What you need to know about the forces reshaping our industry.


December 3, 2021

Weekend reads: How our hobbies became work

Daily Briefing

    Does exercise have an impact on appetite; the potential future of plant poison control; and more.

    Vivian Le's reads

    How our hobbies became work. The pandemic has helped bolster the rise of the "attention economy," which encourages efficiency and productivity in all activities, including hobbies. Instead of just watching their favorite shows, some people are now taking detailed notes, making spreadsheets, and even running statistical analyses about what will or won't happen. Writing for The Atlantic, Shirley Li explains why some people have begun optimizing their hobbies and whether this could help stave off burnout—or make it even worse.

    The potential future of plant poison control.  When your pet or child eats an unknown plant or fungi in the wild, it can be nerve-wracking trying to figure out whether it was toxic, especially over the phone to poison control, which may take hours to make an identification. A fast-growing Facebook group, "Poisons Help; Emergency Identification for Mushroom & Plants," is now helping with that, crowdsourcing quick identifications of unknown plants and assessing their poison risk for people in need of help. Writing for Vox, Chia-Yi Hou describes the rigorous work of this global community of experts and enthusiasts and how their efforts may change the way plant poison control operates.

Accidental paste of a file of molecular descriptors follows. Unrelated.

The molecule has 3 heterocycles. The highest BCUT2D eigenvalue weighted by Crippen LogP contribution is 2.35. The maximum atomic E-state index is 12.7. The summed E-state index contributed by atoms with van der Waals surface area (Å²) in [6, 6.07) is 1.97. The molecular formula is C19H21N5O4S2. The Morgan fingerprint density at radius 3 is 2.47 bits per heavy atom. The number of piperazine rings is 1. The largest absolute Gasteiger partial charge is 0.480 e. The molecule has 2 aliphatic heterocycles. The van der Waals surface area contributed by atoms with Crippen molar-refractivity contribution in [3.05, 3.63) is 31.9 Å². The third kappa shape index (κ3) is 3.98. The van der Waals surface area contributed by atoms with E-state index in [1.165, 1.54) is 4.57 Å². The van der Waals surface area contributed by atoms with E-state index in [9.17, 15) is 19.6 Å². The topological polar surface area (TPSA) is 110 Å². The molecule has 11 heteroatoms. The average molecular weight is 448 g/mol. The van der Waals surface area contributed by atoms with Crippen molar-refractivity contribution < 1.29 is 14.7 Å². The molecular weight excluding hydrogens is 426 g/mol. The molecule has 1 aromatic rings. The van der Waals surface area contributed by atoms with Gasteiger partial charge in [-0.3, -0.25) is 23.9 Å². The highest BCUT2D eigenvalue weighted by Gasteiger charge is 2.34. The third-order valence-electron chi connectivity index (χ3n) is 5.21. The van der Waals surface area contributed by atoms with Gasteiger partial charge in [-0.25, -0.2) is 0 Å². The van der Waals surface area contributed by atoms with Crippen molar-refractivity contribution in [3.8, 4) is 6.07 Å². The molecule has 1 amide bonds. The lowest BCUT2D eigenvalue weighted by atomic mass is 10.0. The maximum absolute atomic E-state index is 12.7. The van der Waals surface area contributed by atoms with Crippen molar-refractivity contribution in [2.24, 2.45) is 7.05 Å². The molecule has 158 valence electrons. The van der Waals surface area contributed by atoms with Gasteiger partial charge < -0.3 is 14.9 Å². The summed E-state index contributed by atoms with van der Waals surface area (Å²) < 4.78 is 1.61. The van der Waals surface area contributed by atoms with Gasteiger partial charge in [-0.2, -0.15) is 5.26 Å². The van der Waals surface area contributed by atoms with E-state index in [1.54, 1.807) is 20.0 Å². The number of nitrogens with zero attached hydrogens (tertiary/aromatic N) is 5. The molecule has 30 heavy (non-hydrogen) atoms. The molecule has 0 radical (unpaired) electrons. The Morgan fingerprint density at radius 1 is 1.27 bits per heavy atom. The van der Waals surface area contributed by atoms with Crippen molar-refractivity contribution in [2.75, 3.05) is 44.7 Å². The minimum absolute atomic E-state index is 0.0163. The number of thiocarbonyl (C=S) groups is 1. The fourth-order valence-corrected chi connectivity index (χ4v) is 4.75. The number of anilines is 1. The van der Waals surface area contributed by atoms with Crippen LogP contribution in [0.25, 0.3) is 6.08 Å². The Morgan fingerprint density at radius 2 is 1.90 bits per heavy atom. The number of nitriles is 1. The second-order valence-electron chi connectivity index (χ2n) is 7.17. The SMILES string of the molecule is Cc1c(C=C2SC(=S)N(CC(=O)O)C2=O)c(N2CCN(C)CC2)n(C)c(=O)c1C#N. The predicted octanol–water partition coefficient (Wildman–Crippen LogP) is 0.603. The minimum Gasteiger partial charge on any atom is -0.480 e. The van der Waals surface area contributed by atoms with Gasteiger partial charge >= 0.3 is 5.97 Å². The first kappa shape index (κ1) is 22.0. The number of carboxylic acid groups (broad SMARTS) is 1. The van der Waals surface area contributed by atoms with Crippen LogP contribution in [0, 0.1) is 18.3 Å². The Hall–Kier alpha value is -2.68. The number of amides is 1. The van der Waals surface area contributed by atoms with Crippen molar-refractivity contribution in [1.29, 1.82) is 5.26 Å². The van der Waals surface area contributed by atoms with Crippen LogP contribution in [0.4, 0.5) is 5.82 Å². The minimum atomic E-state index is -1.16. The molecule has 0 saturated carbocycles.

Alyssa Nystrom's reads

    Sea lions are back on the coasts of New Zealand. After being hunted for hundreds of years, sea lions have made an unexpected return to the New Zealand coasts. Writing for the New York Times, Charlotte Graham-McLay explains how New Zealanders can share their coasts as the sea lion population continues to grow.

    Does exercise have an impact on appetite? A new study suggests that exercise may not help people eat less or lose more weight. Writing for the New York Times, Gretchen Reynolds explores some of the unexpected and contradictory ways exercise can affect weight and hunger.

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